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N-Acetylcysteine as an Adjunctive Therapy to Risperidone for Treatment of Irritability in Autism

A Randomized, Double-Blind, Placebo-Controlled Clinical Trial of Efficacy and Safety

Nikoo, Mohammadali MD; Radnia, Hanieh MD; Farokhnia, Mehdi MD; Mohammadi, Mohammad-Reza MD; Akhondzadeh, Shahin PhD

doi: 10.1097/WNF.0000000000000063
Original Articles
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Objectives According to the proposed interference of N-acetylcysteine (NAC) with pathophysiologic processes of autistic disorders (ADs), we aimed to assess the effectiveness and safety of NAC as an adjunct to risperidone in the treatment of ADs in a randomized, double-blind, clinical trial.

Methods The participants were referred outpatients between 4 and 12 years of age with the diagnosis of ADs and a score of more than 12 on Aberrant Behavior Checklist-Community (ABC-C) Irritability subscale score. The participants were randomized into 2 groups. One group received risperidone plus NAC, and the other group received risperidone plus placebo. The dose of risperidone was titrated between 1 and 2.0 mg/d, and the dose of NAC was 600 to 900 mg/d. The main outcome was mean decrease in the ABC-C irritability subscale score from baseline at 5 and 10 weeks. Changes in other subscales were considered as secondary outcome measures.

Results Forty patients completed the 10-week trial. Baseline characteristics including age, sex and body weight, as well as baseline scores in 5 subscales did not demonstrate statistically significant difference between the 2 groups. Repeated-measures analysis showed significant effect for time × treatment interaction in irritability (P = 0.01) and hyperactivity/noncompliance (P = 0.02) subscales. By week 10, the NAC group showed significantly more reduction in irritability (P = 0.02) and hyperactivity/noncompliance (P = 0.01) subscales scores.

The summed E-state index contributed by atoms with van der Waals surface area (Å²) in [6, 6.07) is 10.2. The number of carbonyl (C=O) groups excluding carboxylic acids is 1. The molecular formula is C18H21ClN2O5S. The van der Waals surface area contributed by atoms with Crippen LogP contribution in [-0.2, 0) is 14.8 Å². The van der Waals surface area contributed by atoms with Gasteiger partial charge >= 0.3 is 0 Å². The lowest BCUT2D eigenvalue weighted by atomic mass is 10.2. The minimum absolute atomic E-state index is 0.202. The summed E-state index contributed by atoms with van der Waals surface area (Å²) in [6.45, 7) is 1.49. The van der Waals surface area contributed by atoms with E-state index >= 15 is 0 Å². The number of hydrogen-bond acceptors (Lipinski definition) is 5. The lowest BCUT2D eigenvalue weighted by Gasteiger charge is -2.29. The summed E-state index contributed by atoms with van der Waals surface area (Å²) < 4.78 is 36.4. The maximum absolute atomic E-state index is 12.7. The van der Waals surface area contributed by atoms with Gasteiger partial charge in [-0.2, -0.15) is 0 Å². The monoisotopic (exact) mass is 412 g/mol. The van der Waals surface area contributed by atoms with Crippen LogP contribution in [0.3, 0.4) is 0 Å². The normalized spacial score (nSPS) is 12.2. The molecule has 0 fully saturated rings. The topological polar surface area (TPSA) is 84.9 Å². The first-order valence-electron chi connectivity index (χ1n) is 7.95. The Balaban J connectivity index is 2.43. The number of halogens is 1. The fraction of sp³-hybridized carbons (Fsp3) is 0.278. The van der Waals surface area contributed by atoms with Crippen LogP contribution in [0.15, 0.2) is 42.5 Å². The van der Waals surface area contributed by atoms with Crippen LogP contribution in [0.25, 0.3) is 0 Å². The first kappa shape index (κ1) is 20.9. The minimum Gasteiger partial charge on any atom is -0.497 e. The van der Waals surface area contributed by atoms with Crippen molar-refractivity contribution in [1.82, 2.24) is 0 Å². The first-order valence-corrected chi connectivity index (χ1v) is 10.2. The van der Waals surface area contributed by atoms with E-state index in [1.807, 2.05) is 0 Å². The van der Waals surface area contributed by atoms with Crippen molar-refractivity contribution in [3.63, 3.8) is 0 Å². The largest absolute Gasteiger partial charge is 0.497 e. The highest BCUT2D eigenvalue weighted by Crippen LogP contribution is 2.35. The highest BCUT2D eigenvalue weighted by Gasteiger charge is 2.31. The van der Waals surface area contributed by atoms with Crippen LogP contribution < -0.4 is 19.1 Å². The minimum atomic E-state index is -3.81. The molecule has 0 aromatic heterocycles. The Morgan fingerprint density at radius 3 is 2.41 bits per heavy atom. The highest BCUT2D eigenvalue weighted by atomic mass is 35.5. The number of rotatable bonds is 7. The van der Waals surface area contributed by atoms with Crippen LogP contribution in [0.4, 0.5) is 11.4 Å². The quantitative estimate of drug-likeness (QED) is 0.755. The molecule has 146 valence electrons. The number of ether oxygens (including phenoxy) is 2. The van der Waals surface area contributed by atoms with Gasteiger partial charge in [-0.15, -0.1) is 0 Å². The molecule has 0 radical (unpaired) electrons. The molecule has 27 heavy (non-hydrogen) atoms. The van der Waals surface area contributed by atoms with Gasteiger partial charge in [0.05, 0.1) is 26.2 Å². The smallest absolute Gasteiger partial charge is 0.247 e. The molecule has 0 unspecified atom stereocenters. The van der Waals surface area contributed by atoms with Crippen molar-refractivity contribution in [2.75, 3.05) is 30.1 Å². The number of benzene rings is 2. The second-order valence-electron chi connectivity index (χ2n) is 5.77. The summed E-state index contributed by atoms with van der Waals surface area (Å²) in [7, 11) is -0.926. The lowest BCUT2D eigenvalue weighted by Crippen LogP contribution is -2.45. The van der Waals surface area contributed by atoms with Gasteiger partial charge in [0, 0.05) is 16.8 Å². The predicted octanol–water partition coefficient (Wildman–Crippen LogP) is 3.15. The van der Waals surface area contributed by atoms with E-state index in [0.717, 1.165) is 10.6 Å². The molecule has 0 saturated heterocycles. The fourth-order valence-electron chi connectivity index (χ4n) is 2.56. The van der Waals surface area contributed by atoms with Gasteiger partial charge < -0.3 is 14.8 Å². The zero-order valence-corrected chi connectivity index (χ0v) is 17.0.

Conclusions N-acetylcysteine can be considered as an adjuvant therapy for ADs with beneficial therapeutic outcomes.

Psychiatric Research Center, Roozbeh Psychiatric Hospital, Tehran University of Medical Sciences, Tehran, Iran.

Address correspondence and reprint requests to Shahin Akhondzadeh, PhD, Psychiatric Research Center, Roozbeh Psychiatric Hospital, Tehran University of Medical Sciences, S Kargar St, Tehran 13337, Iran; E-mail: s.akhond@neda.net

Conflicts of interest and source of funding: This study was supported by a grant from Tehran University of Medical Sciences to Shahin Akhondzadeh, PhD, (grant no. 15155). For the remaining authors, none were declared. The funding organization had no role in the design and conduct of the study; in the collection, analysis, and interpretation of the data; or in the preparation, review, or approval of the manuscript and the decision to submit the paper for publication.

The first 2 authors contributed equally to this work.

Clinical Trial registry name and registration number: Iranian registry of clinical trials www.irct.ir, IRCT201110281556N29

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